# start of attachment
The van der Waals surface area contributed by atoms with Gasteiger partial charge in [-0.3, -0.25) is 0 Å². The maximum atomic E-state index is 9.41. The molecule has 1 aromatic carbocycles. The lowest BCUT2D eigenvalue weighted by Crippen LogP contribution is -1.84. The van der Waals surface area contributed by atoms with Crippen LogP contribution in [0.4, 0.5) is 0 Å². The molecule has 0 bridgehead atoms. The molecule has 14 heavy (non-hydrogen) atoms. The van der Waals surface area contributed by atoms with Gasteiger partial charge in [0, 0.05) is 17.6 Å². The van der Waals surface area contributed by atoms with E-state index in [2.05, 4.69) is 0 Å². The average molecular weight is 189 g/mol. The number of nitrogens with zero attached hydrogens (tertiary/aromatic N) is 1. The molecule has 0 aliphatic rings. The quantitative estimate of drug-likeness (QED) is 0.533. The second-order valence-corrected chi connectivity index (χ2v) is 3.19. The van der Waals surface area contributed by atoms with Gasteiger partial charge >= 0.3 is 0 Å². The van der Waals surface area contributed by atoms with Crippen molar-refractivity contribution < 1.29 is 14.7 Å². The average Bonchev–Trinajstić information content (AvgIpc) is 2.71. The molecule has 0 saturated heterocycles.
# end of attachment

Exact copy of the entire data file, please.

The van der Waals surface area contributed by atoms with Gasteiger partial charge in [-0.3, -0.25) is 0 Å². The maximum atomic E-state index is 9.41. The molecule has 1 aromatic carbocycles. The lowest BCUT2D eigenvalue weighted by Crippen LogP contribution is -1.84. The van der Waals surface area contributed by atoms with Crippen LogP contribution in [0.4, 0.5) is 0 Å². The molecule has 0 bridgehead atoms. The molecule has 14 heavy (non-hydrogen) atoms. The van der Waals surface area contributed by atoms with Gasteiger partial charge in [0, 0.05) is 17.6 Å². The van der Waals surface area contributed by atoms with E-state index in [2.05, 4.69) is 0 Å². The average molecular weight is 189 g/mol. The number of nitrogens with zero attached hydrogens (tertiary/aromatic N) is 1. The molecule has 0 aliphatic rings. The quantitative estimate of drug-likeness (QED) is 0.533. The second-order valence-corrected chi connectivity index (χ2v) is 3.19. The van der Waals surface area contributed by atoms with Gasteiger partial charge >= 0.3 is 0 Å². The van der Waals surface area contributed by atoms with Crippen molar-refractivity contribution < 1.29 is 14.7 Å². The average Bonchev–Trinajstić information content (AvgIpc) is 2.71. The molecule has 0 saturated heterocycles.